Etiolated barley (Hordeum vulgare L.) seedlings were treated with heat shock (HS). The heat treatment was conducted daily for 1 h at 40°C over 6 days and led to shortening of leaves and coleoptiles, an increase in the etioplast volume and prothylakoid length, and to a decrease in the size of paracrystalline prolamellar bodies (PLB). As a result of HS treatment, stimulation of carotenoid and protochlorophyllide (Pchlide) synthesis as well as an increase in the relative content of the Pchlide short-wavelength form (Pchlide630) were observed in the leaf tissue of seven-day-old seedlings 12 h after the last HS treatment. HS had no effect on the overall amount of Pchlide-oxidoreductase (POR) in leaves and PLB membranes and did not suppress the Pchlide photoreduction in vivo. PLB membranes, isolated from the HS-treated seedlings, possessed a higher Pchlide and carotenoid content as calculated on total protein basis. These membranes showed more intense protein fluorescence than PLB from untreated plants, whereas hydrophobicity of the microenvironment of the fluorescent amino-acid residues remained unchanged. Studies using pyrene (lipophilic fluorescent probe emitted in Pchlide and carotenoid absorption bands) showed that HS increases the fluidity of membrane lipids in PLB membranes and that the pigments accumulated in these membranes are located in the region of lipid–protein contact site. The results are discussed in relation to the adaptive role of protein–protein and pigment–protein–lipid interactions in etioplast membranes under stress.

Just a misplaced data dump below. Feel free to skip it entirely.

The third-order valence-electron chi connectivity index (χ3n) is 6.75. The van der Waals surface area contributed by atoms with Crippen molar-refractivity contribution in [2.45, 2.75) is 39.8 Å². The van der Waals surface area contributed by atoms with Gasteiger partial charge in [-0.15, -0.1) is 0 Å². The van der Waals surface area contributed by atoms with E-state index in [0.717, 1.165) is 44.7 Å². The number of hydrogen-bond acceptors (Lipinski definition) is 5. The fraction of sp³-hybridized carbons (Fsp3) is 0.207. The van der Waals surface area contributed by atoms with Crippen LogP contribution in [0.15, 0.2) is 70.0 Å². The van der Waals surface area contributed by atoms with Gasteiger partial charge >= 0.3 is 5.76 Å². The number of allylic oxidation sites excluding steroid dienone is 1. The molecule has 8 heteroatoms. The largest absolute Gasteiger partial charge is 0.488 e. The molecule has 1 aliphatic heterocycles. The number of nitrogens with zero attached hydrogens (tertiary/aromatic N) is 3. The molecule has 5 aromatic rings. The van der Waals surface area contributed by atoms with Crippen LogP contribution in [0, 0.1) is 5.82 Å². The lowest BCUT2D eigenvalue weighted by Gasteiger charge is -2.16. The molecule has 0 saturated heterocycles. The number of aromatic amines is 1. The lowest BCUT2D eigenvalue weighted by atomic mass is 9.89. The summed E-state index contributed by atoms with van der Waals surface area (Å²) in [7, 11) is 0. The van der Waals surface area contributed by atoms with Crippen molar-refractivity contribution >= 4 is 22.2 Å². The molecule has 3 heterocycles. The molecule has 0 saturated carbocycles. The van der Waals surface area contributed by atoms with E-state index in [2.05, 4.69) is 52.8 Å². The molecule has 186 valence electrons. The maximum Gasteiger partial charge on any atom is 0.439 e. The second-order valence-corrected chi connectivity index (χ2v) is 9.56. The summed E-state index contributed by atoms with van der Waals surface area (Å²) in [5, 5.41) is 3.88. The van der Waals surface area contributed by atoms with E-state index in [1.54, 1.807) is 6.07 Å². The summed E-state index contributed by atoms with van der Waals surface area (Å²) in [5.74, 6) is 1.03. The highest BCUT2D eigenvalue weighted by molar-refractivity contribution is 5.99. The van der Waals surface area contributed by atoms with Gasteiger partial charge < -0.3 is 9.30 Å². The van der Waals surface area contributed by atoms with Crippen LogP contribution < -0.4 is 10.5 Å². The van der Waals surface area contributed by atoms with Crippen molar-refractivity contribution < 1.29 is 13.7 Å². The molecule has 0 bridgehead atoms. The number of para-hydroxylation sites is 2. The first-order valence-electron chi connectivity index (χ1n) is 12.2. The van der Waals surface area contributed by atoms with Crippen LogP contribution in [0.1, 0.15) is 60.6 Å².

Russian Journal of Plant Physiology – Springer Journals
Published: Oct 13, 2004
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